Along with fretting over whether Isaac's winds and flooding will wreck homes and businesses and roads, here's another worry for Tampa Bay residents: toxic waste overflowing from a long-abandoned fertilizer plant.
Near the southern end of the Sunshine Skyway Bridge sits Piney Point, which in 2003 was dubbed by a state official "one of the biggest environmental threats in Florida history."
Although state Department of Environmental Protection officials avoided potentially serious consequences then, they had to deal with a spill of 170 million gallons last year and now face another dire situation.
Thanks to the heavy rains of Tropical Storm Debby, Piney Point's storage capacity is full. Rain from Isaac could push the toxic contents over the top.
"We seem to be almost at a worst-case scenario here," said Glenn Compton of the environmental group ManaSota-88, which has been critical of the state's response to the Piney Point threat.
However, both the company now operating Piney Point and DEP officials say they're taking steps to deal with the potential problem.
"We've worked with DEP and our engineers to be sure that we're fully prepared and can handle the anticipated water volume," said Jordan Raynor, CEO of HRK Holdings, in an email to the Times.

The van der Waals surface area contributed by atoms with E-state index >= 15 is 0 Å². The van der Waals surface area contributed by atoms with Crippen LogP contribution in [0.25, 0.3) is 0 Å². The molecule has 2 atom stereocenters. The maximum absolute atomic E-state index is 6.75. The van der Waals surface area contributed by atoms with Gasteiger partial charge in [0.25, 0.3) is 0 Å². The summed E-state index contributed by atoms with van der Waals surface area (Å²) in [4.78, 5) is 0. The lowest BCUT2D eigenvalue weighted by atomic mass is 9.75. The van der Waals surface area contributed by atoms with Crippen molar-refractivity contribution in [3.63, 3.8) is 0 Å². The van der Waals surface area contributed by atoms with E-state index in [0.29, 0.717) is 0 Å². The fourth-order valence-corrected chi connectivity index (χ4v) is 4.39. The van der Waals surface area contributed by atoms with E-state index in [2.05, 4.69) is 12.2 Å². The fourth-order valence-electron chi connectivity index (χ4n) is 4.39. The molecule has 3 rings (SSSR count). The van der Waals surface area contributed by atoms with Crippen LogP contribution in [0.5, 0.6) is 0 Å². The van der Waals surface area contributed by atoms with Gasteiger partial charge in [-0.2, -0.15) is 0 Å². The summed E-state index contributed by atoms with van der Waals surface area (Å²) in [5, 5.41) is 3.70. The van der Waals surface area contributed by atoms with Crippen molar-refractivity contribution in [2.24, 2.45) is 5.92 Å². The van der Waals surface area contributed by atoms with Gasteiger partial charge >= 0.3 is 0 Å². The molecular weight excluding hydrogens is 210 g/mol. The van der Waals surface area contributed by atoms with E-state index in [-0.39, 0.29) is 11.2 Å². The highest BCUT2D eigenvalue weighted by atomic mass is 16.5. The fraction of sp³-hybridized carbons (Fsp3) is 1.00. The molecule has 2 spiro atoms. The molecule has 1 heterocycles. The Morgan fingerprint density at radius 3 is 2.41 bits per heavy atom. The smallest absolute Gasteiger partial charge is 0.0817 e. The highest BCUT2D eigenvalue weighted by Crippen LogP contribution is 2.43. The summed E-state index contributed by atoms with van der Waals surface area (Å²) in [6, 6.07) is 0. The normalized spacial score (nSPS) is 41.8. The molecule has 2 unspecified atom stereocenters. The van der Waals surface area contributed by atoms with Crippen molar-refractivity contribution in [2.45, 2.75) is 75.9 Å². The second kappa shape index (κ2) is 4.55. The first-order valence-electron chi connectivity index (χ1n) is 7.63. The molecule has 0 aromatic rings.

HRK had informed the state earlier that, thanks to Debby, Piney Point's reservoir has reached "maximum water design water level," DEP spokeswoman Dee Ann Miller said. However, Piney Point's waste has another 3 feet before it overtops the embankment and spills.
To deal with Isaac, DEP approved letting HRK funnel waste into a holding tank that was not built for that purpose. HRK's engineer is supposed to report to the DEP on the stability of the wall holding back the waste.
The Piney Point plant, built in 1966, has been a headache for years, as it leaked pollution into the ground and released toxic clouds that sickened workers. In 2003, the owner declared bankruptcy and walked away, abandoning towering gypsum stacks topped with reservoirs containing hundreds of millions of gallons of highly acidic wastewater.
State officials, fearing a spill would devastate sea life for miles around, took over the plant and began slowly discharging millions of gallons of ammonia-laden waste into ditches flowing into nearby Bishop Harbor. The dumping spurred a large algae bloom in what's supposed to be an aquatic preserve.
Then, as hurricane season loomed, DEP officials got federal permission for an unprecedented step: loading millions of gallons of treated waste onto barges that sprayed it across 20,000 square miles in the Gulf of Mexico. They declared the crisis averted.
Last year, disaster struck again. Mechanical equipment tore a hole in a liner designed to keep the pollution contained.
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DEP officials once again approved pouring Piney Point's contents into Bishop Harbor. Since then, HRK has failed to comply with requirements the DEP imposed for fixing problems and is facing bankruptcy.
Craig Pittman can be reached at firstname.lastname@example.org.